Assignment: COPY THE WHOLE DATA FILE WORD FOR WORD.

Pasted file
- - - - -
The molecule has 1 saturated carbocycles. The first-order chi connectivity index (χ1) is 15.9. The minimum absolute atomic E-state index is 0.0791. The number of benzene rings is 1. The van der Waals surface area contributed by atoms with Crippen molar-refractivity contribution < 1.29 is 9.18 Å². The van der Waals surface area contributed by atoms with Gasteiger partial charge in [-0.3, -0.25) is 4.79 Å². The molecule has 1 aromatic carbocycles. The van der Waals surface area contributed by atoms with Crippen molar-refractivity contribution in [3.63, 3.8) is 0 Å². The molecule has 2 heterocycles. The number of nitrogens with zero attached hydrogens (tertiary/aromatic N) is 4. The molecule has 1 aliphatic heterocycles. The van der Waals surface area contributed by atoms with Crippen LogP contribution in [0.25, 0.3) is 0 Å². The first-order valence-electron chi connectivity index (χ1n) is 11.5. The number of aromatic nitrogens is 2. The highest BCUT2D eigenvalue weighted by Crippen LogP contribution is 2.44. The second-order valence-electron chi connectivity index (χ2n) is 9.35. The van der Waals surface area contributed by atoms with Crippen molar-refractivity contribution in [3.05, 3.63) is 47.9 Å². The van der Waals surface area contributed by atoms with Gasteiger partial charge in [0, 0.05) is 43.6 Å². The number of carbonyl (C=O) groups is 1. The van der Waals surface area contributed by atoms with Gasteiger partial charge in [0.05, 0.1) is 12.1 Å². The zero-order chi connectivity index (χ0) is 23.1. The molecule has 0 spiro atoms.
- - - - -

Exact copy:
The molecule has 1 saturated carbocycles. The first-order chi connectivity index (χ1) is 15.9. The minimum absolute atomic E-state index is 0.0791. The number of benzene rings is 1. The van der Waals surface area contributed by atoms with Crippen molar-refractivity contribution < 1.29 is 9.18 Å². The van der Waals surface area contributed by atoms with Gasteiger partial charge in [-0.3, -0.25) is 4.79 Å². The molecule has 1 aromatic carbocycles. The van der Waals surface area contributed by atoms with Crippen molar-refractivity contribution in [3.63, 3.8) is 0 Å². The molecule has 2 heterocycles. The number of nitrogens with zero attached hydrogens (tertiary/aromatic N) is 4. The molecule has 1 aliphatic heterocycles. The van der Waals surface area contributed by atoms with Crippen LogP contribution in [0.25, 0.3) is 0 Å². The first-order valence-electron chi connectivity index (χ1n) is 11.5. The number of aromatic nitrogens is 2. The highest BCUT2D eigenvalue weighted by Crippen LogP contribution is 2.44. The second-order valence-electron chi connectivity index (χ2n) is 9.35. The van der Waals surface area contributed by atoms with Crippen molar-refractivity contribution in [3.05, 3.63) is 47.9 Å². The van der Waals surface area contributed by atoms with Gasteiger partial charge in [0, 0.05) is 43.6 Å². The number of carbonyl (C=O) groups is 1. The van der Waals surface area contributed by atoms with Gasteiger partial charge in [0.05, 0.1) is 12.1 Å². The zero-order chi connectivity index (χ0) is 23.1. The molecule has 0 spiro atoms.